The news out of Montrose County this week is that the Montrose County Commissioners have stood firm behind the sacred principle that a man’s social security number is nobody’s business but his own.
Just on Monday, the Montrose Hospital Board of Trustees caved in to a demand from the commissioners that an appointee to their board, Richard Harding, should not have to submit his social security number in order to serve on the board.
These are excellent tidings to everyone who believes that social security is a socialist plot to undermine the American character.
Of course, there just might be more here than meets the eye.
The Montrose Commissioners have been in a state of war with the Montrose Memorial Hospital for several years, upholding some other principle. Although it is not entirely clear what that principle might be, it has something to do with how their own appointed Montrose Hospital Board of Trustees has overseen the county asset. Back in 2010 the trustees entered into a 50-year lease with a new nonprofit, Montrose Memorial Hospital, Inc., to operate the hospital. The county commissioners sued to overturn the validity of that lease but lost in District Court in 2011 and again on appeal in 2012.
The lease and the court rulings that upheld it have effectively removed the commissioners from any kind of direct oversight of hospital operations, which was very likely the point of it to begin with.
It is, after all, a deep-seated conservative belief that political interference with health care is dead wrong. Which is why conservatives hate the Affordable Health Care Act.
Whether they are adhering to conservative principle or not, the Montrose County Commissioners have not accepted the new order that sharply limits their management of the hospital. Instead, they’ve been hinting darkly that there is something amiss at the hospital. They’ve appointed members to the Board of Trustees, whose only official purview now is to ensure that the terms of the lease are met, with a mandate to get to the bottom of … something.
It was one of the most outspoken hospital critics, Harding, whom the commissioners appointed in December 2012, who refused to submit his social security number for the background check that the board’s policy required. That requirement for a background check may seem innocuous to you and me, but it wasn’t trivial to Harding. This battle went on for a year until a couple of months back when the trustees voted 6-1 to remove Harding from the board. Thereupon the commissioners last week, by a vote of 2-1, voted to remove three, but not all six of the trustees who voted to remove Harding.
And this week, the remaining three trustees promptly caved in to the commissioners’ demand that Harding be seated, without his meeting the requirement that his social security number be provided. And they caved in on a lot more than that. After reseating Harding, which was necessary to create a quorum, they fired their longtime attorney, David Masters (they will now use the county attorney), and terminated their lease for office space at Region 10 in favor of using free office space at the county.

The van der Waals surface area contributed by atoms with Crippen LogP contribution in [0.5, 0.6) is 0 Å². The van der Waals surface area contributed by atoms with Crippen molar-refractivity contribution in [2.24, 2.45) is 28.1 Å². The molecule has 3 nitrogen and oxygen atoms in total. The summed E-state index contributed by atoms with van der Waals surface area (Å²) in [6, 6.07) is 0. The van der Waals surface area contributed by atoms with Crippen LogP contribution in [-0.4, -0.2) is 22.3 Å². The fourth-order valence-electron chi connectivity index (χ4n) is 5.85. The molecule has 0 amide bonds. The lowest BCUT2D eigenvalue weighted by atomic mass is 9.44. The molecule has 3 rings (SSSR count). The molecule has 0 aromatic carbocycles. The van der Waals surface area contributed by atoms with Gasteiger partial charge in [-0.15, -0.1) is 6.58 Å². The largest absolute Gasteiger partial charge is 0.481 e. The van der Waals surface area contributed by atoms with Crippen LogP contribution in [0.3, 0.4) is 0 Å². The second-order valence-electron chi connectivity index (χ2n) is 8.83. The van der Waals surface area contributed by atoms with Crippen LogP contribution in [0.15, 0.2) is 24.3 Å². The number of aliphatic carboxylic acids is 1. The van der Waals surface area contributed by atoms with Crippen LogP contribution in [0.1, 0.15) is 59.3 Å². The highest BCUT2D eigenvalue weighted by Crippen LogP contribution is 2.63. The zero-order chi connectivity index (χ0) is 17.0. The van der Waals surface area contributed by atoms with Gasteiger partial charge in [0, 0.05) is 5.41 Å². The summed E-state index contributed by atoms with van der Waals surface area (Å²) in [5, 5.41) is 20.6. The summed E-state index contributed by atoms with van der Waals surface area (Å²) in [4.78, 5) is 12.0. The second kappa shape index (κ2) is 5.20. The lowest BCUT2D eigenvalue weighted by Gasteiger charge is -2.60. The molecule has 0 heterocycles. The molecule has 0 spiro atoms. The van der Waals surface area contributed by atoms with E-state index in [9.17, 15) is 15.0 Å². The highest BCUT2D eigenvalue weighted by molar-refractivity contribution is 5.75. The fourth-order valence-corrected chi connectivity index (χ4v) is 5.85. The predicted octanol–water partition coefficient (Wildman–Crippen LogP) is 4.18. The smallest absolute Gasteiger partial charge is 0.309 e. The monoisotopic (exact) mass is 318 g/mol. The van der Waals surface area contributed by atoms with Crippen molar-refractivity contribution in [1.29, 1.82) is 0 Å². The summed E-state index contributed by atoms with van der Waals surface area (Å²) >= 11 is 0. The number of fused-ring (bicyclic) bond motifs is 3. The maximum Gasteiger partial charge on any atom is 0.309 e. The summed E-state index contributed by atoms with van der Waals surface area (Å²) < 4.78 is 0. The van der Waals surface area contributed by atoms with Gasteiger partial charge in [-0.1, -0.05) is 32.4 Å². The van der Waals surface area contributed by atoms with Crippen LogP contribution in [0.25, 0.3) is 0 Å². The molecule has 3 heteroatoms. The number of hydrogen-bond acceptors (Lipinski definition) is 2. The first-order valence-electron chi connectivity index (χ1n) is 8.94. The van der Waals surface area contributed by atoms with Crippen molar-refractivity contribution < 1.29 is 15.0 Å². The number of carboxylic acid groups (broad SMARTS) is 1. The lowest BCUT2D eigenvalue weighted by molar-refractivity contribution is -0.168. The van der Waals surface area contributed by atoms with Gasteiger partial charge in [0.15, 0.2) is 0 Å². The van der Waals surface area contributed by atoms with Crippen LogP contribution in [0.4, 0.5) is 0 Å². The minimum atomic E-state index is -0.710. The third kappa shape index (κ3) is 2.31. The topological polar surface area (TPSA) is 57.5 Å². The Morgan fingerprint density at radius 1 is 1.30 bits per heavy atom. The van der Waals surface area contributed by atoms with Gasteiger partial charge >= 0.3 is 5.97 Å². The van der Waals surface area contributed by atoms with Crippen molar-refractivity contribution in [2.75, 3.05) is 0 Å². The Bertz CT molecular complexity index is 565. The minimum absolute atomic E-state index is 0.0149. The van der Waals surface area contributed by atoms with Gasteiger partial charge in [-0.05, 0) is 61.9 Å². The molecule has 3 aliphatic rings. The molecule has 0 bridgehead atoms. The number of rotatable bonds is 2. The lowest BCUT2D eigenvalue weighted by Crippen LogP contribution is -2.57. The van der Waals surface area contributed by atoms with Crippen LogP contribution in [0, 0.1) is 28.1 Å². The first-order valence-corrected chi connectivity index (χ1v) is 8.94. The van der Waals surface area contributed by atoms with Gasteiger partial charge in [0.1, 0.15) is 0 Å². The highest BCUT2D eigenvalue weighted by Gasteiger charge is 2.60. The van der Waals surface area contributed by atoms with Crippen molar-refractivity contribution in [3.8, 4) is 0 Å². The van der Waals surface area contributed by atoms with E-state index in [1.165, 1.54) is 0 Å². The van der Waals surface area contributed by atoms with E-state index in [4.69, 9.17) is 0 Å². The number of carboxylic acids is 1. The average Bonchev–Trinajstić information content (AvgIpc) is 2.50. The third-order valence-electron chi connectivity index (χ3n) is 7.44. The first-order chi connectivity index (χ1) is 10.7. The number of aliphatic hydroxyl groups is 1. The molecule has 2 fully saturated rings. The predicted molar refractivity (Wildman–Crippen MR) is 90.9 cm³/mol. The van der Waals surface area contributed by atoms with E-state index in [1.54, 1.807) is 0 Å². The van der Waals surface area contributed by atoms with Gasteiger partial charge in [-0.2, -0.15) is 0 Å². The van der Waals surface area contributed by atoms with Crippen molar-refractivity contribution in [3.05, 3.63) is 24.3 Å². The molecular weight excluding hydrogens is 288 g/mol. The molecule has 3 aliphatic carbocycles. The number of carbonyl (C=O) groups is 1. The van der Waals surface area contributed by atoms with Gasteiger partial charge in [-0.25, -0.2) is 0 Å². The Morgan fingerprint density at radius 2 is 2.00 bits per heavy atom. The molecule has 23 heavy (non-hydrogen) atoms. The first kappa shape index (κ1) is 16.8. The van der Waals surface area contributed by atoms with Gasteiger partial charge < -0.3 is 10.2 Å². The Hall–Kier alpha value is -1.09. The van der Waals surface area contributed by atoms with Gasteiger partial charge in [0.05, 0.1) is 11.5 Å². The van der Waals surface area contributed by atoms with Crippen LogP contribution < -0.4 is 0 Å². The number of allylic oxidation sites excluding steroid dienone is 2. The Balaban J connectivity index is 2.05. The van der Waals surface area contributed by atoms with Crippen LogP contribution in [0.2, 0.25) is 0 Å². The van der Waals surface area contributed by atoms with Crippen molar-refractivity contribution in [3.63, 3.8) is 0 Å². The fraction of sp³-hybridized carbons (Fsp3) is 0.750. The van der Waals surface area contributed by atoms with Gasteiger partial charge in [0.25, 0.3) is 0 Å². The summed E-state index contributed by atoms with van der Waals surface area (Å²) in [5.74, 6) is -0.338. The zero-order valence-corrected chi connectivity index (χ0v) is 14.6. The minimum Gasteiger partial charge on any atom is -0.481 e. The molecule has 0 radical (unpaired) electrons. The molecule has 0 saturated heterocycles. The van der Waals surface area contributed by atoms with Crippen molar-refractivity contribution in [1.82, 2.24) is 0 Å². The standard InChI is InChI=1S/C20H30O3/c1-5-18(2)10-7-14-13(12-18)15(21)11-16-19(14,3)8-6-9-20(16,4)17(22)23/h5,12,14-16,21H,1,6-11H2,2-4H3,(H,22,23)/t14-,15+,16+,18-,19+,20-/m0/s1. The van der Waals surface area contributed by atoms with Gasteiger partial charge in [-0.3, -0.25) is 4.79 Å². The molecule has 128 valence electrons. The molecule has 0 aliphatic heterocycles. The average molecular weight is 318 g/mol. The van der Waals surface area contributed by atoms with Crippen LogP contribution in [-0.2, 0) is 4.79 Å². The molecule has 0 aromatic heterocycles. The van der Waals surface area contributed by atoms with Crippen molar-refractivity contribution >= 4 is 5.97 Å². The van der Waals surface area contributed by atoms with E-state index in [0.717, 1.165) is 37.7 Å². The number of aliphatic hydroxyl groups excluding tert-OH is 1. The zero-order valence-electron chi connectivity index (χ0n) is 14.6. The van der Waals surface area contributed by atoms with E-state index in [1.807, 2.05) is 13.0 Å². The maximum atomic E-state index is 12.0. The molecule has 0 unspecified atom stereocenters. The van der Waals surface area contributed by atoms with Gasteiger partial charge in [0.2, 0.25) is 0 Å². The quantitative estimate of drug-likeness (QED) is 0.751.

Or not. Could all of this most recent drama over the Montrose Memorial Hospital really be nothing more than a tantrum against big, intrusive government and exemplary resistance to demands for a man’s social security number for no good reason?
Or was the showdown over the social security number a convenient pretext (or maybe a trumped up excuse) for remaking the board of trustees? And forcing them to bend to the commissioners’ will?
Which has now happened.
But to what end, exactly? Does anyone really know?
One imagines that the trustees’ monthly inspections of the hospital, after the commissioners appoint three new members who presumably share their agenda, might now be a lot more fraught. One wonders how easy or difficult it may be for the trustees to find a violation of the lease by Montrose Memorial Hospital, Inc. (the nonprofit that operates the hospital) that could justify an effort to break it. One anticipates that if they try, there could be more employment for lawyers.
But why? What is really at stake here?
In politics, when there is so much ado about so little that can be readily observed, it’s hard not to imagine that there must be more going on than meets the eye. One supposes there must be a lot of money hanging in the balance. Or power. Or jobs. Something material. If at least two Montrose County commissioners, David White and Ron Henderson (the third commissioner, Gary Ellis, was the nay vote on removing the three trustees), really believe that the hospital is being so badly managed that they have a duty as elected officials to protect a county asset, why don’t they just say so? Tell the public what it is they are battling to fix. If there is mismanagement at Montrose Memorial Hospital, I’m sure that many citizens of the region would be interested in hearing about it. I know a couple of reporters who’d eat it up.
There must be a scandal lurking in this mess somewhere….
Actually, my suspicion is that there is no scandal if only because White and Henderson -- considering how strongly they seem to want to punish the hospital -- would surely have exposed it by now, if there was anything to expose.
But if I’m right that there’s no underlying scandal, then that’s a scandal in itself: the flagrant waste of public resources, in the past, in the present, and very likely in the future – including staff time and legal fees, personal reputations, blown tempers, and community goodwill – on infighting that on the surface seems to be about nothing more and nothing less than small-town political egos.